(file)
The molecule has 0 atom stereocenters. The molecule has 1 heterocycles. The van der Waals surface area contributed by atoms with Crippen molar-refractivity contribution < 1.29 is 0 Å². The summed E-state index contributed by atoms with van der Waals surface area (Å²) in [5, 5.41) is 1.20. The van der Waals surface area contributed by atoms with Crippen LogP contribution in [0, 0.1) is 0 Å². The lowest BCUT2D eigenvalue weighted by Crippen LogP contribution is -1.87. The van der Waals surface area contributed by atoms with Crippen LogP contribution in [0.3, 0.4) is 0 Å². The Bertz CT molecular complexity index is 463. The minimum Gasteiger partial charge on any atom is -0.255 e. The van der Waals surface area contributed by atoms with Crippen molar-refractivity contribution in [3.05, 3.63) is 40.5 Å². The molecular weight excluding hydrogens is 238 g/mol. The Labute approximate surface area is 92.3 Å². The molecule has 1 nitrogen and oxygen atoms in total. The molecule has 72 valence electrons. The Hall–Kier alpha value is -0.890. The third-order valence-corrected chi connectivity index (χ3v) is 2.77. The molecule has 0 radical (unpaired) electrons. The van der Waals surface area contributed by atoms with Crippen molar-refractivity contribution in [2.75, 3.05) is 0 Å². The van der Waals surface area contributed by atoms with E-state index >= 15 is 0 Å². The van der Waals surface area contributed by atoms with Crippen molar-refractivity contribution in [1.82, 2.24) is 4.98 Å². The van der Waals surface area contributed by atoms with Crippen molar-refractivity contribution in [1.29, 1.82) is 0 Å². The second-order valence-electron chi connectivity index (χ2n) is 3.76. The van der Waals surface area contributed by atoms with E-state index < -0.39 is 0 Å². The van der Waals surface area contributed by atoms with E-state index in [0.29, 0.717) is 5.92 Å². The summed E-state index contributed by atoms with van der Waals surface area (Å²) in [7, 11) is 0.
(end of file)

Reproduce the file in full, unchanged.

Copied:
The molecule has 0 atom stereocenters. The molecule has 1 heterocycles. The van der Waals surface area contributed by atoms with Crippen molar-refractivity contribution < 1.29 is 0 Å². The summed E-state index contributed by atoms with van der Waals surface area (Å²) in [5, 5.41) is 1.20. The van der Waals surface area contributed by atoms with Crippen LogP contribution in [0, 0.1) is 0 Å². The lowest BCUT2D eigenvalue weighted by Crippen LogP contribution is -1.87. The van der Waals surface area contributed by atoms with Crippen LogP contribution in [0.3, 0.4) is 0 Å². The Bertz CT molecular complexity index is 463. The minimum Gasteiger partial charge on any atom is -0.255 e. The van der Waals surface area contributed by atoms with Crippen molar-refractivity contribution in [3.05, 3.63) is 40.5 Å². The molecular weight excluding hydrogens is 238 g/mol. The Labute approximate surface area is 92.3 Å². The molecule has 1 nitrogen and oxygen atoms in total. The molecule has 72 valence electrons. The Hall–Kier alpha value is -0.890. The third-order valence-corrected chi connectivity index (χ3v) is 2.77. The molecule has 0 radical (unpaired) electrons. The van der Waals surface area contributed by atoms with Crippen molar-refractivity contribution in [2.75, 3.05) is 0 Å². The van der Waals surface area contributed by atoms with E-state index >= 15 is 0 Å². The van der Waals surface area contributed by atoms with Crippen molar-refractivity contribution in [1.82, 2.24) is 4.98 Å². The van der Waals surface area contributed by atoms with Crippen molar-refractivity contribution in [1.29, 1.82) is 0 Å². The second-order valence-electron chi connectivity index (χ2n) is 3.76. The van der Waals surface area contributed by atoms with E-state index < -0.39 is 0 Å². The van der Waals surface area contributed by atoms with E-state index in [0.29, 0.717) is 5.92 Å². The summed E-state index contributed by atoms with van der Waals surface area (Å²) in [7, 11) is 0.